Pancreatic Cancer Drug Pioneered by NantWorks Chairman Patrick Soon-Shiong Shows Encouraging Trial Results

Results Published in October Edition of Prestigious Journal of Clinical Oncology

LOS ANGELES--(BUSINESS WIRE)-- The Chan Soon-Shiong Institute for Advanced Health today welcomed the news that a pilot study in which patients with very advanced metastatic pancreatic cancer were treated with a new combination of the standard drug gemcitabine and a drug called nab™-paclitaxel, has shown impressive results. CSS Institute Chairman, Patrick Soon-Shiong, M.D., the inventor of nab™-paclitaxel, co-authored a paper on the study, which was published in the Journal of Clinical Oncology on October 3rd. Nab™-paclitaxel (Abraxane®) is manufactured by Abraxis BioScience, a company founded by Dr. Soon-Shiong and now a wholly-owned subsidiary of Celgene.

Daniel Von Hoff, M.D., Chief Scientific Officer at the Scottsdale Healthcare Research Institute where the trials have been conducted, described them as: “A great example of rapid bench to bedside development.” The initial results of the study showed 50% of patients with advanced metastatic pancreatic cancer lived at least a year, which medical director Dr. Ramesh Ramanathan described as: “Very encouraging ... compared with the average survival of six months seen typically in this group of patients.”

Dr. Soon-Shiong and his colleagues at Abraxis BioScience who developed Abraxane® have observed for some years that the response rate among patients is considerably higher for those who express the biomarker SPARC (secreted protein acidic and rich in cysteine) – around 80% in the case of metastatic pancreatic cancer patients. The link to SPARC continues to be suggested by the latest results from the Arizona trials.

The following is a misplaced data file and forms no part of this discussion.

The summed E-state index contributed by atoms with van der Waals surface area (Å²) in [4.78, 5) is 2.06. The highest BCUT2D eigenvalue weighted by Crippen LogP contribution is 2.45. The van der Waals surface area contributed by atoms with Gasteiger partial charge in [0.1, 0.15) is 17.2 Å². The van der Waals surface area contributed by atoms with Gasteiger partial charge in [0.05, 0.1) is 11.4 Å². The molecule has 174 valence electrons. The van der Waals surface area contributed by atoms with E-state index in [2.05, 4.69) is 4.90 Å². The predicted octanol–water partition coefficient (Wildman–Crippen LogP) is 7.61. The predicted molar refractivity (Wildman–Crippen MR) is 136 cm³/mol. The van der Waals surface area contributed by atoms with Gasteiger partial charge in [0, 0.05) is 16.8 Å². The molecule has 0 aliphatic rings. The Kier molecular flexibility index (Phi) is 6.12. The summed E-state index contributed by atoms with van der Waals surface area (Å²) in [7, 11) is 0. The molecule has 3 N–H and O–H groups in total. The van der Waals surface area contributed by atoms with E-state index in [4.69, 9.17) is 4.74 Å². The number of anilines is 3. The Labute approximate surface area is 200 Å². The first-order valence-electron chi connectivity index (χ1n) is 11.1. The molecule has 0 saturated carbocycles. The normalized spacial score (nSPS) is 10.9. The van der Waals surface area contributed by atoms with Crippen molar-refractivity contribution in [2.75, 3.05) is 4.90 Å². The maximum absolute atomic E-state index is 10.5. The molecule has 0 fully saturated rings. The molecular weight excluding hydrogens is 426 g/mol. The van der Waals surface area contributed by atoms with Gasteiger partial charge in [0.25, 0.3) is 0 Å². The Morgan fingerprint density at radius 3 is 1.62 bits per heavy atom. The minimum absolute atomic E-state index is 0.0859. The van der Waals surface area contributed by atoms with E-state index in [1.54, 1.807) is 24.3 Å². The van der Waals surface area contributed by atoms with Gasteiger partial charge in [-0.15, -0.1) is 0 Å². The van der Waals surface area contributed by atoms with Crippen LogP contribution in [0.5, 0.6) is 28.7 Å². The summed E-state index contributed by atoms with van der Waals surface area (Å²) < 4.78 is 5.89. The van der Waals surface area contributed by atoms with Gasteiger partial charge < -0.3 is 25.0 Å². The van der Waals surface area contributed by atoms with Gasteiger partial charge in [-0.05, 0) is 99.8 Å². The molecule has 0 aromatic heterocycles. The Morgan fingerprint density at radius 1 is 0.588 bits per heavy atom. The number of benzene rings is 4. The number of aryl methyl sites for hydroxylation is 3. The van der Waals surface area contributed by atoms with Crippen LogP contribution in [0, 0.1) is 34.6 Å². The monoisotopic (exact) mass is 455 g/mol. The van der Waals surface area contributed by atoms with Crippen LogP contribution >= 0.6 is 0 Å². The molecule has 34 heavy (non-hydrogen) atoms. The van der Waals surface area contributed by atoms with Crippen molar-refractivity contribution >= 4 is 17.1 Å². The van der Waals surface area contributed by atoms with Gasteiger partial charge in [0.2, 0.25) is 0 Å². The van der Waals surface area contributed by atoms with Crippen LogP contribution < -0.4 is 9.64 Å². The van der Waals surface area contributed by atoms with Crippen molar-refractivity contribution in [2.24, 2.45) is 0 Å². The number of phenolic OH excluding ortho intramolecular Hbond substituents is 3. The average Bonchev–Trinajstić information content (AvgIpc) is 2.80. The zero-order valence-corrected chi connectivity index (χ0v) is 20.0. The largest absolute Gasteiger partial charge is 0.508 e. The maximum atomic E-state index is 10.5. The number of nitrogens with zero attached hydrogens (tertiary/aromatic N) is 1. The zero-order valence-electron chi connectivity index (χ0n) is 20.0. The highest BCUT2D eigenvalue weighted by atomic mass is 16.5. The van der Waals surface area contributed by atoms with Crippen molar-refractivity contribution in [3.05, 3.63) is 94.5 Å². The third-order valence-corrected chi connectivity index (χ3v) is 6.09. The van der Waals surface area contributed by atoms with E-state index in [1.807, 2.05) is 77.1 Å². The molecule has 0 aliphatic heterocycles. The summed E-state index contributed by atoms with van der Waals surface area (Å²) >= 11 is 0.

“This is a significant further step towards personalized, evidence-based medicine,” commented Dr. Soon-Shiong, whose new company, NantWorks LLC, was announced last month. “That must be our goal for 21st century medicine – to treat the patient rather than to treat the disease.”

“I have spent much of my career working on diseases of the pancreas,” said Soon-Shiong, who pioneered whole pancreas transplants and was the first person to develop the islet cell transplantation for diabetics. “Making real progress against pancreatic cancer will be a dream come true.”

About the CSS Institute

The CSS Institute, organized as a 501 (c) 3 non-profit medical research entity, was established in 2011 with core funding from Dr. Patrick Soon-Shiong and his wife Michele B. Chan, who have pledged through their family foundation $1 billion for healthcare and health information projects. The CSS Institute currently operates in both California and Arizona and is exploring relationships with other states. In April 2011 it announced the construction of data centers in Phoenix and Scottsdale dedicated to health information storage, and also the construction of a dedicated supercomputer in Phoenix.


Jen Hodson, 310-405-7539
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